Currently, the main commercial application for ZnO (and/or IGZO) material is in displays, with companies like Sharp and Samsung putting IGZO into mobile phone displays [18, 19, 20]. IGZO displays outperform other semiconductor displays such as amorphous silicon and organic semiconductors by providing improved resolution and reduced power consumption. This is possible because IGZO has a 20× to 50× times higher mobility than amorphous silicon and polymers, which allows for device scaling without affecting performance [18, 19, 20]. Higher mobility values can also be achieved with amorphous silicon technology, but it needs to be laser annealed which is expensive.


2. Growth techniques of ZnO

ZnO films can be grown using three methods: gas transport (vapor phase deposition), hydrothermal synthesis, and/or melt process. Melt growth techniques are a problem due to high vapor pressure of ZnO. Growth using gas transport is difficult to control for large film layers and is normally used for bottom-up ZnO nanostructures. Hydrothermal synthesis is therefore preferred as a method of growth. Thin films can be produced through chemical vapor deposition, metalorganic vapor phase epitaxy, electrodeposition, pulsed laser deposition, sputtering, sol–gel synthesis, atomic layer deposition, spray pyrolysis, etc. All the mentioned techniques fall under hydrothermal synthesis, and one of the preferred methods is atomic layer deposition (ALD). The ALD process is capable of producing highly conformal and quality films [21]. The process is cyclic and is based on the number of reactants. Figure 1 shows that the ALD process for ZnO films is cyclic and depends on two reactants: metallization and oxidation.

Figure 1.

Schematic diagram illustrating a single cycle of ZnO deposition using the ALD tool (A) metallisation and oxidation step, (B) Purge and pump step (C) Cleaning with O2 plasma step, (D) Removing non-used products with Ar step [22].

Metallization uses diethyl zinc (DEZ) as the zinc (Zn) metal precursor. Purge and pump steps are used to separate the execution of the reactants and to remove by-products. Before deposition, the wafer (substrate) is preheated at a temperature that will be used for deposition and it is also cleaned with O2 plasma so as to remove any polymer layer. During the metallization step, the DEZ (Zn (C2H5)2) is absorbed onto the surface of the wafer and the residual Zn (C2H5)2 is removed from chamber. “R” in Figure 1 represents C2H5.Then on another step, water or O2 is delivered to react with the absorbed DEZ [23, 24, 25]. These steps are executed separately, and to ensure this, purge steps are introduced in between the steps.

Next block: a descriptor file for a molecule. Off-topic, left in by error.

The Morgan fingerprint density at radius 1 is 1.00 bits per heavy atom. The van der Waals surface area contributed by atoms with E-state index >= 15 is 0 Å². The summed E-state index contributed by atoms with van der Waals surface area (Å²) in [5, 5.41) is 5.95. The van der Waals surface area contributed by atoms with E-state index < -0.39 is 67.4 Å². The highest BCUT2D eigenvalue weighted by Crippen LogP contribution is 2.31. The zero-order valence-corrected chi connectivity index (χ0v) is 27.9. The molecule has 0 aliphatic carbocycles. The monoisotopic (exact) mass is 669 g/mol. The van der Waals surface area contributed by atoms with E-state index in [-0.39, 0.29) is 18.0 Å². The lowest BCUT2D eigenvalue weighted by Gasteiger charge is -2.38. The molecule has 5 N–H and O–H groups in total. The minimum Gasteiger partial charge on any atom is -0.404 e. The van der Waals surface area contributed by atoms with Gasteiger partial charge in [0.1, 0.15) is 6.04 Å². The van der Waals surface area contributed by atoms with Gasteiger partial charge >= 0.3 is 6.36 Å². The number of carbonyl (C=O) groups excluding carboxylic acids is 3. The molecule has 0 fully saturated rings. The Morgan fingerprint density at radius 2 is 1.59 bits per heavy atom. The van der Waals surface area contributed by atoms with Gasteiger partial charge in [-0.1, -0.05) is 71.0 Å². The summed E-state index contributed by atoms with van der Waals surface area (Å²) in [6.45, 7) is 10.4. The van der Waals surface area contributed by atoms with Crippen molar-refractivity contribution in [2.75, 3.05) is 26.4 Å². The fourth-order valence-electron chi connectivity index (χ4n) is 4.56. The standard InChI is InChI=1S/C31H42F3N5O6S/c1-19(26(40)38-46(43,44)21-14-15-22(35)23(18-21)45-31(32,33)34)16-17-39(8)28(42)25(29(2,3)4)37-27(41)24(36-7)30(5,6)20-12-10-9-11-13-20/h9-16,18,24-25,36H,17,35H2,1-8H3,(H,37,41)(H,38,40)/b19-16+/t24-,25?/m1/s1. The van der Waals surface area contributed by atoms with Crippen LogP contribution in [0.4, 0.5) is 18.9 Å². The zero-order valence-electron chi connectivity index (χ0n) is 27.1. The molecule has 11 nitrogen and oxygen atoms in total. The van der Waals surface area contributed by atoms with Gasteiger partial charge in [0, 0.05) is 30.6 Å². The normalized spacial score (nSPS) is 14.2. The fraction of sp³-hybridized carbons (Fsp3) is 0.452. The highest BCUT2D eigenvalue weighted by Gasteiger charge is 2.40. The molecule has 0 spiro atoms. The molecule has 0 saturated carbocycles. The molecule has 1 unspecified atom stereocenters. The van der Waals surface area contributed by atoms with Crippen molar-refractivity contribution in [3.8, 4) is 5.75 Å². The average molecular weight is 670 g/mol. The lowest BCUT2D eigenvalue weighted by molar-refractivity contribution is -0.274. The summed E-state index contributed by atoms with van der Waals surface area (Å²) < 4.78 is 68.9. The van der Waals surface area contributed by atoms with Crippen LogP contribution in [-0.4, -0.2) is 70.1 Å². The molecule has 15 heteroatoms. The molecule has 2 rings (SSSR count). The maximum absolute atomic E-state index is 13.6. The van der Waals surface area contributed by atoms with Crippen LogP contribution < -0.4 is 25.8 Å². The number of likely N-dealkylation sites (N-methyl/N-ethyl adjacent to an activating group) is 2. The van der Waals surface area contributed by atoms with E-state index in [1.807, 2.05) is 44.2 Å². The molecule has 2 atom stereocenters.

When water is used instead of O2 for oxidation, the process is called thermal ALD. This process tends to produce films similar to chemical vapor deposition (CVD) techniques [25, 26, 27]. When O2 is used instead of water, then the process needs plasma energy. Remote plasma atomic layer deposition (RPALD) is a fairly new process which is why it is still not in used. It is better than the other deposition techniques as it tends to produce films close to epitaxial layers. The layers are crystalline but tend to be nonuniform to the underlining layer which is why they are not called epitaxial layers. It is a process with great potential for depositing highly conformal and quality films. The process is better than thermal ALD in terms of conformity and quality, but both processes do not generally produce epitaxial layers due to nonuniformity to the underlining substrate. The plasma-assisted ALD method has the following advantages: reduction of OH impurity, allows more freedom in processing conditions, and provides wider range of material properties. The OH impurity is not desired as it affects the conductivity of the semiconductor and induces defects in the dielectrics.

Table 1 compares various growth techniques and how they affect NWFET output characteristics. Chemical vapor deposition (CVD) is the most popular technique for bottom-up nanowire processes. There are two growth techniques classified under CVD which are vapor–liquid–solid (VLS) and vapor–solid (VS) deposition techniques. CVD normally give the highest mobility as they produce crystalline wires with the only flaw being from the catalysts that guide the growth. VS produces better quality nanowires than VLS as it uses no catalysts but instead uses very high temperatures (>900°C). The problem with VS is that it is usually harder to control the size and morphology of the nanowires.